By Tony O’Driscoll, Executive Director, Center for Technology, Entertainment, and Media (CTEM), Duke University’s Fuqua School of Business
On February 16, 2011, a computer named Watson beat Ken Jennings, the all-time money winner and record holder for the longest winning streak on game show Jeopardy!
On February 1, 2012, Facebook, having crossed a threshold of more than 800 million users, filed for an IPO that has been projected to put a $75 billion to $100 billion valuation on the company that was founded less than 10 years ago.
On March 5, 2012, more than 90,000 people had signed up for MITx’s 6.002x Circuits and Electronics Class.
What is the significance of these three events to those of us who spend our days designing, developing, and delivering learning? The short answer is: A lot! A whole lot!
The story of how IBM developed a cognitive computing capability that beat the world’s smartest human beings in a particular arena is one of the first clear examples of how robots are moving from helping humanity deal with procedural, task-oriented activities to ones that are knowledge and decision driven.
At Learning 3.0, we’ll explore how the emerging era of cognitive computing will influence education and learning. What does it mean when most of us will have access to Watson on our Smartphones? What happens to those of us in the education field when Watson ingests all there is to know about learning and begins to prescribe learning interventions just as he/she/it currently is beginning to do in the field of medicine? How does what we do as learning professionals have to change in a world where machines begin to exercise their own sense-making capabilities?
During our keynote session focused on Robots, we’ll hear from IBM’s Watson team and Ken Jennings himself as they wrestle with these questions based on the game-changing experience they had on Jeopardy!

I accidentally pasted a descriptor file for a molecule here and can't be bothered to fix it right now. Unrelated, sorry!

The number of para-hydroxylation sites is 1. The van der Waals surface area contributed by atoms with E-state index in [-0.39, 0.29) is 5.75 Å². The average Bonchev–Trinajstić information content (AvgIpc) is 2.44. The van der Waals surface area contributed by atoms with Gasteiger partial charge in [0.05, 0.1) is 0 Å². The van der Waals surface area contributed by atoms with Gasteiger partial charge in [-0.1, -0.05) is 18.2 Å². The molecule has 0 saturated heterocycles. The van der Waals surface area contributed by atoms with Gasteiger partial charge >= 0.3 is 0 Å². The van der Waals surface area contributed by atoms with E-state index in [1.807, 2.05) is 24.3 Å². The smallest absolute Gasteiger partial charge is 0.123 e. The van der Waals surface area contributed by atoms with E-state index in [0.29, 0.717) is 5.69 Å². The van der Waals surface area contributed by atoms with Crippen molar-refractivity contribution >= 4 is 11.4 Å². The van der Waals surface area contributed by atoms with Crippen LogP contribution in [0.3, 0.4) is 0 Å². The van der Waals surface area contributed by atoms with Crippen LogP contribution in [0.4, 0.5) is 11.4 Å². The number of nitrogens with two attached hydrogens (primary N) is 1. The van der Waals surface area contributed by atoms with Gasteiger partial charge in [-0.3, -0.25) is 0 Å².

While Facebook’s meteoric rise is not news to anyone, CEO Mark Zuckerberg articulated his vision for a rewired world in the company’s IPO filing: “By helping people form connections, we hope to rewire the way people spread and consume information. We think the world’s information infrastructure should resemble the social graph—a network built from the bottom up or peer to peer rather than the monolithic, top-down structure that has existed to date.”
At Learning 3.0, we’ll explore how this rewiring will influence where and how learning occurs. During our keynote session focused on Relationships, we’ll hear from David Weinberger, author of “Too Big to Know: Rethinking Knowledge Now that the Facts Aren’t the Facts, Experts Are Everywhere, and the Smartest Person in the Room Is the Room.” He’ll explore how access to and creation of knowledge has changed in the Internet age.
The idea of students having to enroll for a class is certainly not new. The idea that there is no limit to how many students can attend class is. At Learning 3.0, we’ll explore the challenges and opportunities organizations and institutions face as they look to break the bounds of the classroom constraint and move into a world of technologically
enabled learning that reaches a scale previously unimaginable.
During our keynote focused on Reach, we’ll hear from Anant Agarwal, head of the MITx Online Learning initiative and professor of the 6.002x Circuits and Electronics course with 90,000 students. We’ll also hear from Anya Kamentz, author of “DIY-U: Edupunks, Edupreneurs, and the Coming Transformation in Higher Education,” as we explore how institutions focused on learning must undergo swift and significant transformation to remain relevant in an increasingly connected world.
So get ready for a wild ride in Chicago October 24-25 as we tackle the learning frontiers of Robots, Relationships, and Reach at Learning 3.0.
Tony O’Driscoll is the executive director of the Center for Technology, Entertainment, and Media (CTEM) at Duke University’s Fuqua School of Business. His most recent book, “Learning in 3-D: Bringing a New Dimension to Enterprise Learning and Collaboration,” explores how emerging Web technologies are transforming the learning landscape within organizations.